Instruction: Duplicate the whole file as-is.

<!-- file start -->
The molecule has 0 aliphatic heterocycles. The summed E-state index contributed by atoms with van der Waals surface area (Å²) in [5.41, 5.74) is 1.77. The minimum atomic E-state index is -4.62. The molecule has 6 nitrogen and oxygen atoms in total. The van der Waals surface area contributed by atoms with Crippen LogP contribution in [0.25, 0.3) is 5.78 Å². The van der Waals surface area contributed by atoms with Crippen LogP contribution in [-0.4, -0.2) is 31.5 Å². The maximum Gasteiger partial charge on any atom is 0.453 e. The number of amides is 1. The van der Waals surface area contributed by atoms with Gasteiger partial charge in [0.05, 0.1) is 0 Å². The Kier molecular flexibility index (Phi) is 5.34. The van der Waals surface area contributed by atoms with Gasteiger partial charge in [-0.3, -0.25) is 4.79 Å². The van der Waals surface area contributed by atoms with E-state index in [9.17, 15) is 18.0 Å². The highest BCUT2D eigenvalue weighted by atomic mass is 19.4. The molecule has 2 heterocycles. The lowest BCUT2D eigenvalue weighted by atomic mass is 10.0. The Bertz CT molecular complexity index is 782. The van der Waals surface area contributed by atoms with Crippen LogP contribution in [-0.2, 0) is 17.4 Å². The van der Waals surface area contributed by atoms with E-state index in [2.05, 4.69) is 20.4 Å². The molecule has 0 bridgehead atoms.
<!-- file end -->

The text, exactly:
The molecule has 0 aliphatic heterocycles. The summed E-state index contributed by atoms with van der Waals surface area (Å²) in [5.41, 5.74) is 1.77. The minimum atomic E-state index is -4.62. The molecule has 6 nitrogen and oxygen atoms in total. The van der Waals surface area contributed by atoms with Crippen LogP contribution in [0.25, 0.3) is 5.78 Å². The van der Waals surface area contributed by atoms with Crippen LogP contribution in [-0.4, -0.2) is 31.5 Å². The maximum Gasteiger partial charge on any atom is 0.453 e. The number of amides is 1. The van der Waals surface area contributed by atoms with Gasteiger partial charge in [0.05, 0.1) is 0 Å². The Kier molecular flexibility index (Phi) is 5.34. The van der Waals surface area contributed by atoms with Gasteiger partial charge in [-0.3, -0.25) is 4.79 Å². The van der Waals surface area contributed by atoms with E-state index in [9.17, 15) is 18.0 Å². The highest BCUT2D eigenvalue weighted by atomic mass is 19.4. The molecule has 2 heterocycles. The lowest BCUT2D eigenvalue weighted by atomic mass is 10.0. The Bertz CT molecular complexity index is 782. The van der Waals surface area contributed by atoms with Crippen LogP contribution in [-0.2, 0) is 17.4 Å². The van der Waals surface area contributed by atoms with E-state index in [2.05, 4.69) is 20.4 Å². The molecule has 0 bridgehead atoms.